With the battle with Ryosuke Takahashi fast approaching, Bunta decides to change the suspension settings of the 86. Ryosuke also detunes his car as he thinks lower horsepower will help him win the race. Meanwhile Takumi’s relationship with Natsuki is blossoming. On a date Takumi explains why he hit her ex-boyfriend. He was bragging about his sexual exploits with her in a change room at school which made Takumi mad. Natsuki felt a bit bad about not taking to Takumi about it. However he easily forgives and the pair kiss. Going to the next step in their relationship has left Takumi in a daze. Itsuki tries to make him snap out of it before the big race so the pair go up to the mountain where they encounter an impromptu race between two local racers. On the day of the race, Ryosuke announces that if he loses, he’ll give up street racing, but the RedSuns will continue their plan to dominate the Kanto racing scene. The race begins, however it seems that Takumi may lose for the first time.
As I have previously said before, I never really got into this franchise back in the late 1990’s. The original anime series was this weird mix of traditional animation mixed in with low resolution CG cars which did not mesh well at all and terrible Eurobeat music to boot. There’s also the rather ugly character designs and all that testosterone. The anime franchise generally went non stop for a decade from 1998, and then was rebooted in 2012 then this three part film remake appeared in 2015 (released in cinemas over 18 or so months) for the belated 35th anniversary of Young Magazine who published the original manga. Luckily all three parts have now been released on DVD with English subtitles by Hong Kong video publisher Neo Films. I seriously doubt this trilogy is on any western distributor's radar, so this is the only way to see it legitimately.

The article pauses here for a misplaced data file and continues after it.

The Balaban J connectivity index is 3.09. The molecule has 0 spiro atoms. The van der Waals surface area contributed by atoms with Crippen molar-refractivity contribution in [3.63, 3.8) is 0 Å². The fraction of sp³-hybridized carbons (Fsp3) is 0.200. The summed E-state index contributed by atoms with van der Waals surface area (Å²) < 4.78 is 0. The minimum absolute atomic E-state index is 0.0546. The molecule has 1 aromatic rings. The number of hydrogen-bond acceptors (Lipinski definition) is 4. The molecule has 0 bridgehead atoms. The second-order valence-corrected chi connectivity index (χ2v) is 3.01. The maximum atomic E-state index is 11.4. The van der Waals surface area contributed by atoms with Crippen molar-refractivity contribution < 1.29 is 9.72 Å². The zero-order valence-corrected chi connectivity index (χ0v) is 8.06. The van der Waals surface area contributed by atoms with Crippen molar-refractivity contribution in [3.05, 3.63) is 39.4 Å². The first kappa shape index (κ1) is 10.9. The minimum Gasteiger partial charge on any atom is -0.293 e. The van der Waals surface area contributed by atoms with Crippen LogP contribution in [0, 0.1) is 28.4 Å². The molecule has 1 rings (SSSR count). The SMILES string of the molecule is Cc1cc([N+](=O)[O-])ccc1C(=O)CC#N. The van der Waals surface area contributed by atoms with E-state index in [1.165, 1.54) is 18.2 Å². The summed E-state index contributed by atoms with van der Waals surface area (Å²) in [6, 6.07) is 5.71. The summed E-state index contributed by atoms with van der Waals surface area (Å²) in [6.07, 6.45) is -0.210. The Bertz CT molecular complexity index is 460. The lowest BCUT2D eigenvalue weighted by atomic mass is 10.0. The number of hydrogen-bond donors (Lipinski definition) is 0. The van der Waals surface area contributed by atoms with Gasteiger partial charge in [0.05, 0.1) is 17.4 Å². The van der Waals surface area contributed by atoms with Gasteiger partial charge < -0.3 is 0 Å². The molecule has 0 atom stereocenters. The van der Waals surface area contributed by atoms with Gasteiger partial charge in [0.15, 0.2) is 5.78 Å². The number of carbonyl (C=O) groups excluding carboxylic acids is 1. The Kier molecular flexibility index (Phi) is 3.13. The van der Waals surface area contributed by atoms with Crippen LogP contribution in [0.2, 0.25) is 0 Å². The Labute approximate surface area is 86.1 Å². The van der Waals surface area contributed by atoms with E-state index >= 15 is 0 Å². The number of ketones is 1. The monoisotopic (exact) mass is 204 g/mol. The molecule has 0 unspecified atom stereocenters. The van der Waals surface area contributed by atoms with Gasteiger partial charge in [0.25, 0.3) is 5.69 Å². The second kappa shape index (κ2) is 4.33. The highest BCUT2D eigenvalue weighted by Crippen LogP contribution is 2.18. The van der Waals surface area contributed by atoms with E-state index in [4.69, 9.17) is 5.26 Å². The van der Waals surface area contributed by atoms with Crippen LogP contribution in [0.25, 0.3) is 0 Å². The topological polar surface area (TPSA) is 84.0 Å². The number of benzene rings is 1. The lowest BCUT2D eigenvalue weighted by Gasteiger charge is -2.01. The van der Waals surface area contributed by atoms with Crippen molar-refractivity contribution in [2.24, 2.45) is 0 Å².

I’ve already said enough about the franchise in my previous review of the first two films, so this review is going to be much shorter than normal. This film does feel a little more sedate than the previous two entries. There are three main battles, however they don’t seem to be as exciting as what has come before. Sure they’re adrenaline filled and have some spectacular action, but a lot of the elements that appeared in the first two films such as internal shots of engines and the glow of disc brakes at night are oddly missing. There’s also a lot more scenes filled with dialogue which slow the film down. Few of these scenes actually propel the story along or add any real insight to any of the characters, except those with Natsumi and Takumi. We know from the end of the second film that Ryosuke’s battle with Takumi is coming up, it just takes so long to get there.